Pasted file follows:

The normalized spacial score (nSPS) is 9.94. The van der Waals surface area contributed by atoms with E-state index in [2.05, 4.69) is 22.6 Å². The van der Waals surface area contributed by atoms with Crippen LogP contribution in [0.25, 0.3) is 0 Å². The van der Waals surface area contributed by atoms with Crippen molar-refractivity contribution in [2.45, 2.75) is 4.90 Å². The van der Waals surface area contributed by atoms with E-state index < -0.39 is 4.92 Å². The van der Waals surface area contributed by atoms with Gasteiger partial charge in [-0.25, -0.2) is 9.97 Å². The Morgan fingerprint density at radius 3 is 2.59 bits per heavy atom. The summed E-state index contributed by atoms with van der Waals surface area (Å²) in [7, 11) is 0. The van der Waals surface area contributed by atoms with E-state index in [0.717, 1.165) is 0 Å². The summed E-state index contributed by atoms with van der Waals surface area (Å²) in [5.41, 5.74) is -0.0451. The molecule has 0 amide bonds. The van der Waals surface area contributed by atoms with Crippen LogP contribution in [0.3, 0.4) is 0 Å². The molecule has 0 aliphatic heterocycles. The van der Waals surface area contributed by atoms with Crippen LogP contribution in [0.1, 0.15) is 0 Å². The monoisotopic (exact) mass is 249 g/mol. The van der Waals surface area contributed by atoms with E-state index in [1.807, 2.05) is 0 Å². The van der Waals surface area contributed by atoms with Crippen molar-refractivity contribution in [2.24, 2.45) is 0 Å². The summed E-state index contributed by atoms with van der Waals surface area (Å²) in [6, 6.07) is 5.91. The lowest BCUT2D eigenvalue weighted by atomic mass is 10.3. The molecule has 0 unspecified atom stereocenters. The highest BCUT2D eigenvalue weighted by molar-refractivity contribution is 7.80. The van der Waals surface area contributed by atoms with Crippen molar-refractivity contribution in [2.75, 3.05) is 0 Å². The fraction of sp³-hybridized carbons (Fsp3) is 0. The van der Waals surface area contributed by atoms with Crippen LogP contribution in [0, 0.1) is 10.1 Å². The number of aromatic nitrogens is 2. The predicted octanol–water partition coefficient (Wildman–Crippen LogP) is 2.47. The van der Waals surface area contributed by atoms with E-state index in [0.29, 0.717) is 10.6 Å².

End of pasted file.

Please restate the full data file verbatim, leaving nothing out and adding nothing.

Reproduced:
The normalized spacial score (nSPS) is 9.94. The van der Waals surface area contributed by atoms with E-state index in [2.05, 4.69) is 22.6 Å². The van der Waals surface area contributed by atoms with Crippen LogP contribution in [0.25, 0.3) is 0 Å². The van der Waals surface area contributed by atoms with Crippen molar-refractivity contribution in [2.45, 2.75) is 4.90 Å². The van der Waals surface area contributed by atoms with E-state index < -0.39 is 4.92 Å². The van der Waals surface area contributed by atoms with Gasteiger partial charge in [-0.25, -0.2) is 9.97 Å². The Morgan fingerprint density at radius 3 is 2.59 bits per heavy atom. The summed E-state index contributed by atoms with van der Waals surface area (Å²) in [7, 11) is 0. The van der Waals surface area contributed by atoms with E-state index in [0.717, 1.165) is 0 Å². The summed E-state index contributed by atoms with van der Waals surface area (Å²) in [5.41, 5.74) is -0.0451. The molecule has 0 amide bonds. The van der Waals surface area contributed by atoms with Crippen LogP contribution in [0.3, 0.4) is 0 Å². The molecule has 0 aliphatic heterocycles. The van der Waals surface area contributed by atoms with Crippen LogP contribution in [0.1, 0.15) is 0 Å². The monoisotopic (exact) mass is 249 g/mol. The van der Waals surface area contributed by atoms with E-state index in [1.807, 2.05) is 0 Å². The van der Waals surface area contributed by atoms with Crippen molar-refractivity contribution in [2.24, 2.45) is 0 Å². The summed E-state index contributed by atoms with van der Waals surface area (Å²) in [6, 6.07) is 5.91. The lowest BCUT2D eigenvalue weighted by atomic mass is 10.3. The molecule has 0 unspecified atom stereocenters. The highest BCUT2D eigenvalue weighted by molar-refractivity contribution is 7.80. The van der Waals surface area contributed by atoms with Crippen molar-refractivity contribution in [2.75, 3.05) is 0 Å². The fraction of sp³-hybridized carbons (Fsp3) is 0. The van der Waals surface area contributed by atoms with Crippen LogP contribution in [0, 0.1) is 10.1 Å². The number of aromatic nitrogens is 2. The predicted octanol–water partition coefficient (Wildman–Crippen LogP) is 2.47. The van der Waals surface area contributed by atoms with E-state index in [0.29, 0.717) is 10.6 Å².